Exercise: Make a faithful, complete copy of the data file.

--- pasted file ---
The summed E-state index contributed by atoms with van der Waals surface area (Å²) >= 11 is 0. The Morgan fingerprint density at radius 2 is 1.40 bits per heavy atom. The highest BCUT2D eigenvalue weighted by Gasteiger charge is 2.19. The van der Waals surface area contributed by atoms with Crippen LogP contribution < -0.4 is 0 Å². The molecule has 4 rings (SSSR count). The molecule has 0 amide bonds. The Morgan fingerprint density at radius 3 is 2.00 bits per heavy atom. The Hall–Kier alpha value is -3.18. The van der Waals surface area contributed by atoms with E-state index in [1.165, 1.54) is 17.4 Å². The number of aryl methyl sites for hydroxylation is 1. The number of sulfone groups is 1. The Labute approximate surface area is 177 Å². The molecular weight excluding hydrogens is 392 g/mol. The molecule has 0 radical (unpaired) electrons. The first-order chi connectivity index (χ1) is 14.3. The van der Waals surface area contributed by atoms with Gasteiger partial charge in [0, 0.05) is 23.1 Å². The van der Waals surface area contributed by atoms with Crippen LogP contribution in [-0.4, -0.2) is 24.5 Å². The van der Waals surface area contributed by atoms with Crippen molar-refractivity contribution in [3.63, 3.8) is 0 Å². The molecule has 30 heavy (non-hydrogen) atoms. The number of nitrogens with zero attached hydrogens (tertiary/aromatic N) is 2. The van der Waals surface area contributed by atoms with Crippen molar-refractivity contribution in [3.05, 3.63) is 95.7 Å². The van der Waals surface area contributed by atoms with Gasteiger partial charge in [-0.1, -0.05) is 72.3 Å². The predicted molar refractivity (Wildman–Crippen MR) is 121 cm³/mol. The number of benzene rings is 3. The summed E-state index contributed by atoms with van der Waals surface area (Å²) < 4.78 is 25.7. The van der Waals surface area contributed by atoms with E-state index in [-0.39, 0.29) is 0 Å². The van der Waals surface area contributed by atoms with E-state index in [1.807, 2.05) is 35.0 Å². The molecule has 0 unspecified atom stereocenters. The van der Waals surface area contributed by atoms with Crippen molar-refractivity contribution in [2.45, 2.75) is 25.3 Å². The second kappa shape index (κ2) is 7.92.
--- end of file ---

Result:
The summed E-state index contributed by atoms with van der Waals surface area (Å²) >= 11 is 0. The Morgan fingerprint density at radius 2 is 1.40 bits per heavy atom. The highest BCUT2D eigenvalue weighted by Gasteiger charge is 2.19. The van der Waals surface area contributed by atoms with Crippen LogP contribution < -0.4 is 0 Å². The molecule has 4 rings (SSSR count). The molecule has 0 amide bonds. The Morgan fingerprint density at radius 3 is 2.00 bits per heavy atom. The Hall–Kier alpha value is -3.18. The van der Waals surface area contributed by atoms with E-state index in [1.165, 1.54) is 17.4 Å². The number of aryl methyl sites for hydroxylation is 1. The number of sulfone groups is 1. The Labute approximate surface area is 177 Å². The molecular weight excluding hydrogens is 392 g/mol. The molecule has 0 radical (unpaired) electrons. The first-order chi connectivity index (χ1) is 14.3. The van der Waals surface area contributed by atoms with Gasteiger partial charge in [0, 0.05) is 23.1 Å². The van der Waals surface area contributed by atoms with Crippen LogP contribution in [-0.4, -0.2) is 24.5 Å². The van der Waals surface area contributed by atoms with Crippen molar-refractivity contribution in [3.63, 3.8) is 0 Å². The molecule has 30 heavy (non-hydrogen) atoms. The number of nitrogens with zero attached hydrogens (tertiary/aromatic N) is 2. The van der Waals surface area contributed by atoms with Crippen molar-refractivity contribution in [3.05, 3.63) is 95.7 Å². The van der Waals surface area contributed by atoms with Gasteiger partial charge in [-0.1, -0.05) is 72.3 Å². The predicted molar refractivity (Wildman–Crippen MR) is 121 cm³/mol. The number of benzene rings is 3. The summed E-state index contributed by atoms with van der Waals surface area (Å²) < 4.78 is 25.7. The van der Waals surface area contributed by atoms with E-state index in [-0.39, 0.29) is 0 Å². The van der Waals surface area contributed by atoms with E-state index in [1.807, 2.05) is 35.0 Å². The molecule has 0 unspecified atom stereocenters. The van der Waals surface area contributed by atoms with Crippen molar-refractivity contribution in [2.45, 2.75) is 25.3 Å². The second kappa shape index (κ2) is 7.92.